By default, Macs are designed to be user machines. While they are very easy to set up as servers, a few of the standard settings are not ideal for hosting services.

If you are planning on using a Mac as a server - that is, you expect it to be running services indefinitely - there are some settings you should check on first, before you are remote and having issues.

Energy Saver

Launch System Preferences and navigate to the Energy Saver pane. Change these settings:

  • Computer Sleep: Never
  • Display Sleep: Never
  • disable “Put hard disks to sleep when possible”
  • enable “Start up automatically after a power failure”

This is a screenshot from my Mac mini which @macminicolo was kind enough to set up like this for me.

Reading Values from the Command Line

The values behind the Energy Saver preferences pane appear to be stored in User Defaults and can be read with the following command:

defaults read /Library/Preferences/SystemConfiguration/

The “Automatic Restart On Power Loss” key is the most important.

    ActivePowerProfiles =      {
        "AC Power" = "-1";
    "Custom Profile" =     {
        "AC Power" =         {
            "AutoPowerOff Delay" = 14400;
            "AutoPowerOff Enabled" = 1;
            "Automatic Restart On Power Loss" = 1;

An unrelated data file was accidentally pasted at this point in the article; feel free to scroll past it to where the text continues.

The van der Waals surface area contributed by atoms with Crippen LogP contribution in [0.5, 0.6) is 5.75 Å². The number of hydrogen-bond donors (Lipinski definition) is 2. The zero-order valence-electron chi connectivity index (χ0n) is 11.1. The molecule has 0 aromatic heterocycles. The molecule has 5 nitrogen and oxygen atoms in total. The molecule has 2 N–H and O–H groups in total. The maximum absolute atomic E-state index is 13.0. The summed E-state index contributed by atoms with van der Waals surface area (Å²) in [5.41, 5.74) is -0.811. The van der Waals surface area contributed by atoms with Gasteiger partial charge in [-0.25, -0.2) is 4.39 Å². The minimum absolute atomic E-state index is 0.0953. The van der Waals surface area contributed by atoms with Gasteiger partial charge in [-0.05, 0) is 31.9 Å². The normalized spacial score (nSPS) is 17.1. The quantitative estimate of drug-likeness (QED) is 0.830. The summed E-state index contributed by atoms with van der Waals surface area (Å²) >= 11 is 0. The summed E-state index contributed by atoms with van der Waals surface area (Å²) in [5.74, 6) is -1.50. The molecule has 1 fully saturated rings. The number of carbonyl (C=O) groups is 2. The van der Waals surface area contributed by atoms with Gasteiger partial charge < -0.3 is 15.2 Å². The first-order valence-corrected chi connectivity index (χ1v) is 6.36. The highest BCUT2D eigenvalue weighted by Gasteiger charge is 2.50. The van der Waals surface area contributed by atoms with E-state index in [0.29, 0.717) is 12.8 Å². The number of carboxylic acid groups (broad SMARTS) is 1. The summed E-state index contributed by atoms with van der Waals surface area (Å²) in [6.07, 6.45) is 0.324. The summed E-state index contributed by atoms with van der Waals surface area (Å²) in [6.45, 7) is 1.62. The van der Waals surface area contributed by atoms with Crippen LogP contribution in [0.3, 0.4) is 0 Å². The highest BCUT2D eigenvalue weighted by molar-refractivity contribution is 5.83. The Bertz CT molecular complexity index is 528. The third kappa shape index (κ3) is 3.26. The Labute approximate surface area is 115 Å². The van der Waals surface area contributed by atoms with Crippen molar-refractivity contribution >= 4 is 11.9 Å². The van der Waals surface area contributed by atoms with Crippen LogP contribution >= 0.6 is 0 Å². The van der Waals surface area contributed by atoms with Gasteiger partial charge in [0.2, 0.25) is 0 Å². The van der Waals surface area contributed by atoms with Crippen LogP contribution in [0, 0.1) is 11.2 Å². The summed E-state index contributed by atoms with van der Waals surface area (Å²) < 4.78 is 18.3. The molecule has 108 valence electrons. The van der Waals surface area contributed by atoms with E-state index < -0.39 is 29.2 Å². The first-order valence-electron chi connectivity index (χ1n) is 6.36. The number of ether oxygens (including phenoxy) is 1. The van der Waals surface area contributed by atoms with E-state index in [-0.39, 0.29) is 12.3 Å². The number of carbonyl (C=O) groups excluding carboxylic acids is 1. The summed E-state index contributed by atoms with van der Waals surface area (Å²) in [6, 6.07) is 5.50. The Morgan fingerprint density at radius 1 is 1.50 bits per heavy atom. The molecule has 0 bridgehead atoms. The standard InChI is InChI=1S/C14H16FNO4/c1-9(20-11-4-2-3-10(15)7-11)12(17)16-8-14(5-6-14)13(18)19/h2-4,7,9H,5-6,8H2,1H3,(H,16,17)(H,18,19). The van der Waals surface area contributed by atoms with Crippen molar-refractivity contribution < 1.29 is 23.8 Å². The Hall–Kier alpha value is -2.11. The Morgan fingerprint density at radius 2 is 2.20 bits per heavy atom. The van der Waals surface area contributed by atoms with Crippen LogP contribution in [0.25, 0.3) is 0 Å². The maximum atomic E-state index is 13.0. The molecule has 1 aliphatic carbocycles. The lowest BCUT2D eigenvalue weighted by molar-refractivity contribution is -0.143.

DarkWakeBackgroundTasks = 0;
            "Disk Sleep Timer" = 0;
            "Display Sleep Timer" = 0;
            "Hibernate File" = "/var/vm/sleepimage";
            "Hibernate Mode" = 0;
            PrioritizeNetworkReachabilityOverSleep = 0;
            "Sleep On Power Button" = 1;
            "Standby Delay" = 4200;
            "Standby Enabled" = 1;
            "System Sleep Timer" = 0;
            TTYSPreventSleep = 1;
            "Wake On LAN" = 1;
        Defaults = 1;

Because of the way these settings are stored, they are difficult to set using the defaults command, which requires passing a plist file in order to set a tree of key-value pairs such as the above “Custom Profile” entry. The danger with doing this is that many values are set or unset in one step and these values will likely change through the years as OS X evolves.

Changing Values from the Command Line

A better approach for manipulating these values from the command line is to use the pmset command. This utility can be used to read the current Energy Saver values (read them all with pmset -g, but uses shorter key aliases than defaults. The pmset keys are mostly space-free for easier typing on the command line.

pmset -g
Active Profiles:
AC Power                -1* Currently in use:
 standby              1
 Sleep On Power Button 1
 womp                 1
 autorestart          1
 hibernatefile        /var/vm/sleepimage
 powernap             0
 networkoversleep     0
 disksleep            0
 sleep                0
 autopoweroffdelay    14400
 hibernatemode        0
 autopoweroff         1
 ttyskeepawake        1
 displaysleep         0
 standbydelay         4200


These are the values you will always want to change when setting up a Mac server:

sudo pmset -c sleep 0
sudo pmset -c displaysleep 0
sudo pmset -c disksleep 0
sudo pmset -c autorestart 1